After yesterday’s jobs figures, it’s clear that any wages growth for most workers is way off in the future, even if we accept the rather silly arguments advanced by the “just around the corner” mob.
The argument from the government is that we just need to wait a little longer and the strong jobs growth we’ve seen will finally push wages growth up. Only problem is, that strong growth has definitely peaked and is falling away. It’s still solid growth, welcome growth — but well down on what we enjoyed in 2017.
Most commentary focused on the fall in the seasonally adjusted jobless rate to 5.4% from 5.6%. Unfortunately, that was driven by a slide in the participation rate as people left the labour force, when we’ve been used to stable or rising participation in recent months; indeed, rising participation has been the Turnbull government’s unquestionable achievement. But the less volatile trend series showed a more realistic picture: no fall in the jobless rate at 5.5%, which is unchanged since August last year.
That’s because jobs growth continues to slide — from an annual rate of 3.3% in December 2017 and January of this year, to 2.6% in May. In terms of the number of actual jobs created, they peaked at an annual rate of 400,000 in February, and are now down 20% to an annual 318,000 in May. Sixty-eight thousand extra workers were employed during the past six months, (seasonally adjusted, 78,000 on a trend basis) down from 208,000 employed in the previous six months, which means the government will have to redo its advertisements claiming 1,000 jobs a day — now it’s just over 500. And the slowdown is mainly in full-time jobs — in May, they grew 4000 in trend terms compared to 12,000 part-time jobs.
In his speech on Wednesday, Reserve Bank governor Philip Lowe noted that there remains some “space capacity” in the wages market, meaning low wages growth was “understandable”. His deputy, Guy Debelle suggested last month “it may take a lower unemployment rate than we currently expect to generate a sustained move higher than the 2 per cent focal point evident in many wage outcomes today.”
Given yesterday’s jobs numbers, that suggests there’ll be no wages growth (and no inflation or interest rate rises) any time soon, and certainly not the kind of optimistic wage growth the government based its budget forecasts on. It’s hard to see how it will even hit its dramatically lowered forecasts for 2017-18. In 2016, the government told us WPI would be growing at 2.75% this year. Last year’s budget lowered this to 2.5%. MYEFO in December lowered it to 2.25%. In the year to March, it was 2.1%. It’s possible that it could hit 2.25% in the June quarter. Then the government will claim vindication against the naysayers, hoping we’ve forgotten how much it was already ratcheted its forecast down — and hoping that we’re OK with the new normal of wages growth that is only ahead of inflation in a few booming sectors like health and education, leaving private sector workers going backwards in real terms.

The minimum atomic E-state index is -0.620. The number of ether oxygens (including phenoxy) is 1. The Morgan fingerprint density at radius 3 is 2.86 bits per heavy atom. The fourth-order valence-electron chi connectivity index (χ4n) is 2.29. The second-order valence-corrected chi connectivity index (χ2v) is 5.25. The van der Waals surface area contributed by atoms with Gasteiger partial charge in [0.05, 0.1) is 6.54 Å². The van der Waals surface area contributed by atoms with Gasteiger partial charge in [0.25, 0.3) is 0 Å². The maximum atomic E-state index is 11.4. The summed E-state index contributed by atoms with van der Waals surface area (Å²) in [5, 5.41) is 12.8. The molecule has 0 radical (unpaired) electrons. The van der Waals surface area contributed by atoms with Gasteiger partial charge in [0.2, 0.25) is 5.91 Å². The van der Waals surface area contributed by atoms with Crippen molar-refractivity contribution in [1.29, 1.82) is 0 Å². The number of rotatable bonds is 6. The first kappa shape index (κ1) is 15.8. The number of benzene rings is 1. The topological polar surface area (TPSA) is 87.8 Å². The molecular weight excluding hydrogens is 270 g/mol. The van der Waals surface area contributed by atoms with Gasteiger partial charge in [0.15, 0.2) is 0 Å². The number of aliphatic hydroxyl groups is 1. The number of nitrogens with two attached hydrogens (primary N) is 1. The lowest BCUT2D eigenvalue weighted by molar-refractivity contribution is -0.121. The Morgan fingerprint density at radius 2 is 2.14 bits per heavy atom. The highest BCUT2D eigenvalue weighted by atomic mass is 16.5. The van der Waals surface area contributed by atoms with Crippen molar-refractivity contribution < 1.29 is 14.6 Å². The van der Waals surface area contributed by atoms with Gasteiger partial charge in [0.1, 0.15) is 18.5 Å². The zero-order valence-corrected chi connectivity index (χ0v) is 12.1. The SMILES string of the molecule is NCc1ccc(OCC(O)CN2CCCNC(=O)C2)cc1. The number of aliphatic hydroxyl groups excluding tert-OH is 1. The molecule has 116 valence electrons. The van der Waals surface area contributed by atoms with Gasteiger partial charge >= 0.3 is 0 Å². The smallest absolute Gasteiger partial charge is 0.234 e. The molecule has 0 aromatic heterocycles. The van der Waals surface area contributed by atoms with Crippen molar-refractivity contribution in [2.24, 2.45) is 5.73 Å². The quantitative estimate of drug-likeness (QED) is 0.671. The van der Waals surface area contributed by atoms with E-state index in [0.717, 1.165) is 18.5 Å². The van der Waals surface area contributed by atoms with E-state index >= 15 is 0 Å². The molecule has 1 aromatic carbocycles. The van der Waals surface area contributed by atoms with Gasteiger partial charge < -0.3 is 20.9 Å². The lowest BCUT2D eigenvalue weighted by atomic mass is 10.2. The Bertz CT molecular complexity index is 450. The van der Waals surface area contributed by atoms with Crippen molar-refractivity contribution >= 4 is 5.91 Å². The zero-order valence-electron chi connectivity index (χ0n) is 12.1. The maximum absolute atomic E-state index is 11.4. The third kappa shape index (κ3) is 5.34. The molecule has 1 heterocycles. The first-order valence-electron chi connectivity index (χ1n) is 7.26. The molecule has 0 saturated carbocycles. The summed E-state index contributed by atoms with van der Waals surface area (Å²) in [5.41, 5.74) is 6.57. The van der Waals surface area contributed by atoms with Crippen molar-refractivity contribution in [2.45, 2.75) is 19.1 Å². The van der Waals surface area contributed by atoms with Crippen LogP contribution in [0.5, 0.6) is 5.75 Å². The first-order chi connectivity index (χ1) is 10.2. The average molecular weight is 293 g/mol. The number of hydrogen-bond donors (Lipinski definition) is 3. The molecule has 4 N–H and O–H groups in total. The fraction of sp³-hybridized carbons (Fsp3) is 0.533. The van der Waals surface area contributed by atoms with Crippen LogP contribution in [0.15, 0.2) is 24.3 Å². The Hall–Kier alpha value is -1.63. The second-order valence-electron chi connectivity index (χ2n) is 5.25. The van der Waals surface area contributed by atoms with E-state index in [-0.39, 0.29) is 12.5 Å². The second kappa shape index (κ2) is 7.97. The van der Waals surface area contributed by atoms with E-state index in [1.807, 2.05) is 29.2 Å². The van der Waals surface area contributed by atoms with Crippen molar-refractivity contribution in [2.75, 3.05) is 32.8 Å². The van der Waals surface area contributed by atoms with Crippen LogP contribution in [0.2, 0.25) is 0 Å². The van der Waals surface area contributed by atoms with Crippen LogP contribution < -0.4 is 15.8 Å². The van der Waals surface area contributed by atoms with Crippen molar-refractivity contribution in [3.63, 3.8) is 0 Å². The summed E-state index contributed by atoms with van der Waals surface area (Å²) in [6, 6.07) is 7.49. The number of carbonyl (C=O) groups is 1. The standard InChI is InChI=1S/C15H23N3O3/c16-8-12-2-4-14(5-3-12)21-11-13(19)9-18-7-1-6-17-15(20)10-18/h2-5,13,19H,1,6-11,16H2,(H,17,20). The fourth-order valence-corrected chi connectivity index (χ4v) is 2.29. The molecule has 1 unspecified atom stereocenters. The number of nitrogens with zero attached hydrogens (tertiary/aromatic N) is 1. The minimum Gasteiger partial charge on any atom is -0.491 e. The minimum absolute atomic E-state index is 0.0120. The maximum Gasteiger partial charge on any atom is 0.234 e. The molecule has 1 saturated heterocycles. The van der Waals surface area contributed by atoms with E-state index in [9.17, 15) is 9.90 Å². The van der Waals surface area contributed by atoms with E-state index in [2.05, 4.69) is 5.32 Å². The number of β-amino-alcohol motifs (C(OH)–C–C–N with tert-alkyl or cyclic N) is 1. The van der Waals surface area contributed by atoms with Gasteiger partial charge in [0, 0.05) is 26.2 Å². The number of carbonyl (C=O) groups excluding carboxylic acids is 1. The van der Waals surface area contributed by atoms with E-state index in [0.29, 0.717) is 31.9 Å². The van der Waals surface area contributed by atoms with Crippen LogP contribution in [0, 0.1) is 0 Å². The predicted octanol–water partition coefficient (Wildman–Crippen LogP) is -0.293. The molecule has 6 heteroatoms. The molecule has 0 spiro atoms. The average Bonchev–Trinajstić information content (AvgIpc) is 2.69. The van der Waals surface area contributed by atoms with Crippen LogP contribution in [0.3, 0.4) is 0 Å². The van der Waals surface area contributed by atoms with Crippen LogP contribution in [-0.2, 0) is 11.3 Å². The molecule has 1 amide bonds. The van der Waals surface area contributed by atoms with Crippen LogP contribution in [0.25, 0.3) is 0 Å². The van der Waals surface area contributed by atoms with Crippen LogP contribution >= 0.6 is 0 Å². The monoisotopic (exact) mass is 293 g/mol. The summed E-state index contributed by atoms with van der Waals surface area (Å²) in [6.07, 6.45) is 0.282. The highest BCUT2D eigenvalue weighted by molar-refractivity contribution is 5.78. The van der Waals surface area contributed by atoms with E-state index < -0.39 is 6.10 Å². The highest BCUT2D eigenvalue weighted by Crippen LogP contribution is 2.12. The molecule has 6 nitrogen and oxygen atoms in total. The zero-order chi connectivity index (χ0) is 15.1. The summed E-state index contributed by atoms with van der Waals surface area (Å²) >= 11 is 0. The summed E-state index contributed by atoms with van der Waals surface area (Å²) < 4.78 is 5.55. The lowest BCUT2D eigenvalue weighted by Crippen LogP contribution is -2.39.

And while the Reserve Bank is at least prepared to discuss wages growth and what to do about it, some others in the governing class remain utterly obtuse. An extraordinary editorial in today’s issue of The Australian Financial Review effectively suggests workers should just suck it up on low wages growth.”Those who whinge most about the limited growth in national income typically are the most strident opponents of changes that would actually increase it. They call it ‘fairness’,” according to the Fin’s anonymous ranter (though it sounded a lot like the comments on the same subject on Insiders by Fin editor Michael Stutchbury), arguing that workers enjoyed big pay rises during the mining boom. “At least part of the growth slowdown since then is statistical,” he/they say. “Statistical”. That should comfort workers around Australia going backwards, that their declining real wages are just “statistical”. Kinda like the massive falls in the Fin’s circulation in recent years have been merely “statistical”, eh?